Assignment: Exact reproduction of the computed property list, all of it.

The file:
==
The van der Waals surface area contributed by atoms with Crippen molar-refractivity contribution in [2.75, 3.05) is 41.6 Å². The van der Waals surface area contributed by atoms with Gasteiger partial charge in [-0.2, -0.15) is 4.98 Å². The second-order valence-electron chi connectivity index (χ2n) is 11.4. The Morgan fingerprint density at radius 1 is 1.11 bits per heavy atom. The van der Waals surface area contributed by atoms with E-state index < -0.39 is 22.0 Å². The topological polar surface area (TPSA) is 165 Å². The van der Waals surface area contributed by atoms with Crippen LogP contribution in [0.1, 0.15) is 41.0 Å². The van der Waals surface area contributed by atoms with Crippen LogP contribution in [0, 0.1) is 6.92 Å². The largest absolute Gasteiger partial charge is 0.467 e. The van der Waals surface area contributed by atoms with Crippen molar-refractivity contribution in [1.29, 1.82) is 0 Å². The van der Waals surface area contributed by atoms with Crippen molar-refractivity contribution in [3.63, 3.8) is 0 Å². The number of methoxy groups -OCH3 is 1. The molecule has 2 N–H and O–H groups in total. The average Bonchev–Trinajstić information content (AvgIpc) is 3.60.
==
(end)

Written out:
The van der Waals surface area contributed by atoms with Crippen molar-refractivity contribution in [2.75, 3.05) is 41.6 Å². The van der Waals surface area contributed by atoms with Gasteiger partial charge in [-0.2, -0.15) is 4.98 Å². The second-order valence-electron chi connectivity index (χ2n) is 11.4. The Morgan fingerprint density at radius 1 is 1.11 bits per heavy atom. The van der Waals surface area contributed by atoms with E-state index < -0.39 is 22.0 Å². The topological polar surface area (TPSA) is 165 Å². The van der Waals surface area contributed by atoms with Crippen LogP contribution in [0.1, 0.15) is 41.0 Å². The van der Waals surface area contributed by atoms with Crippen LogP contribution in [0, 0.1) is 6.92 Å². The largest absolute Gasteiger partial charge is 0.467 e. The van der Waals surface area contributed by atoms with Crippen molar-refractivity contribution in [1.29, 1.82) is 0 Å². The van der Waals surface area contributed by atoms with Crippen molar-refractivity contribution in [3.63, 3.8) is 0 Å². The number of methoxy groups -OCH3 is 1. The molecule has 2 N–H and O–H groups in total. The average Bonchev–Trinajstić information content (AvgIpc) is 3.60.